Know the Laws: Virginia
UPDATED March 16, 2015
A family abuse protective order is a civil court order that is designed to stop violent behavior and keep the abuser away from you.
Here are some things you may want to consider doing. However, you will have to evaluate each one to see if it works for your situation.
You may also wish to make a safety plan. People can do a number of things to increase their safety during violent incidents, when preparing to leave an abusive relationship, and when they are at home, work, and school. Many abusers obey protective orders, but some do not and it is important to build on the things you have already been doing to keep yourself safe. Click on the following link for suggestions on Staying Safe. Also, advocates at local domestic violence organizations can assist you in designing a safety plan and can provide other forms of support. To find a shelter or advocate in your area please visit the VA State and Local Programs page.
If you are not granted a protective order, there are still some things you can do to stay safe. It might be a good idea to contact one of the domestic violence resource centers in your area to get help, support, and advice on how to stay safe. They can help you come up with a safety plan and help connect you with the resources you need. You will find a list of resources on our VA Where to Find Help page. You can also find safety planning tips on our Staying Safe page.
You may also be able to reapply for a protective order if a new incident of domestic violence occurs after you are denied the order.
You can call the police, even if you think it is a minor violation. It can be a crime and contempt of court if the abuser knowingly violates the order in any way. The abuser can be arrested, fined and even jailed for violating the protective order. It can be a Class 1 misdemeanor when s/he violates the part of the order that prohibits the abuser from:
It can be a Class 6 felony crime if the abuser enters your home while you are there, if s/he causes injury, if it is the second or third time s/he violates the order, etc.* To read all of the possible ways that a violation can be a felony, please go to our VA Statutes page.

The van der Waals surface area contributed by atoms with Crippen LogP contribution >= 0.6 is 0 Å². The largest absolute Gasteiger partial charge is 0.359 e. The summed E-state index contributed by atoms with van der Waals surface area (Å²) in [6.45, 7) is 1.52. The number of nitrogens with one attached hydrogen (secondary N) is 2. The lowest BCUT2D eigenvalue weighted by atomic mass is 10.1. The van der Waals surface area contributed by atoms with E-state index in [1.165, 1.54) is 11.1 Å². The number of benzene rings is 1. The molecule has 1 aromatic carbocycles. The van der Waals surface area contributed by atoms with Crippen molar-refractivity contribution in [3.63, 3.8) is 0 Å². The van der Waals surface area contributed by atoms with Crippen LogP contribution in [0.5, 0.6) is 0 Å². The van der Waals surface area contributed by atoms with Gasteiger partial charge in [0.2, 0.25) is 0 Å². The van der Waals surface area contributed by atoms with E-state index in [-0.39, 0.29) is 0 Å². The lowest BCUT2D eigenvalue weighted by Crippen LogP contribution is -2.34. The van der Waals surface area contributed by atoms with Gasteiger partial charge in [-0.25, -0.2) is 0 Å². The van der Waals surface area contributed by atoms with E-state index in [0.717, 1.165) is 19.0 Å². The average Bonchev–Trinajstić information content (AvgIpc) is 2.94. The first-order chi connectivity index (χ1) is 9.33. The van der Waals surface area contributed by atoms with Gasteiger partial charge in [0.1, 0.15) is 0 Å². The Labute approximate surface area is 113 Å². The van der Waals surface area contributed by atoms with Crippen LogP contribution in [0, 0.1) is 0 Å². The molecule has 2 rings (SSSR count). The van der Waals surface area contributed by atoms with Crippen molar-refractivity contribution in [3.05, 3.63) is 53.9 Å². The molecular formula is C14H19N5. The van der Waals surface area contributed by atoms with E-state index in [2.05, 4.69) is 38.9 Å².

It is a good idea to write down the name of the responding officer(s) and their badge number in case you want to follow up on your case. You should also make sure the police or sheriff write a report on the incident even if the abuser is not arrested --- this is required under Virginia law.** The report could be valuable documentation if you try to modify or extend your order.
In addition to calling the police, if you want criminal charges to be pressed, you will most likely need to file the charges with the Magistrate's office (in a few counties, you can go through the Commonwealth Attorney's office).
* Va. Code § 16.1-253.2
** Va. Code § 19.2-81.3(D)
Only a judge can modify a protective order. If you or the abuser wish to change the terms of the order, a motion to modify can be filed. If you wish to cancel the order, a motion to dismiss can be filed. The court may be less willing to offer you its protection in the future if you have an order dismissed (canceled).
If you want to extend the order, you can file a motion to extend. This must be filed before your protective order expires. Proceedings to extend a protective order are supposed to be given high priority by the court. If you were a member of the respondent's family or household at the time the initial protective order was issued, the court may extend your protective order for a period of up to two years to protect the health and safety of the you or your current family or household member(s). You can file to extend your order more than once.*
For any of the above motions that are filed, the court will set a date for a hearing and the abuser will be served with a copy of the motion and a request to be present. You must attend this hearing and tell the judge why the change, extension, or dismissal (cancellation) is necessary.
* Va. Code § 16.1-279.1(B)
Your order is valid and enforceable wherever you go throughout Virginia.
Additionally, the federal law provides what is called "full faith and credit," which means that once you have a criminal or civil protection order, it follows you wherever you go, including U.S. territories and tribal lands. Different states have different rules for enforcing out-of-state protection orders.
If you are moving out of state, please check the Restraining Orders pages for that state on this website for information on how to have your order enforced there.
Please see "Moving to Another State with a Protective Order" section for more information about moving out of Virginia with your protective order.
Note: For information on enforcing a military protective order (MPO) off the military installation, or enforcing a civil protection order (CPO) on a military installation, please see our Military Protective Orders page.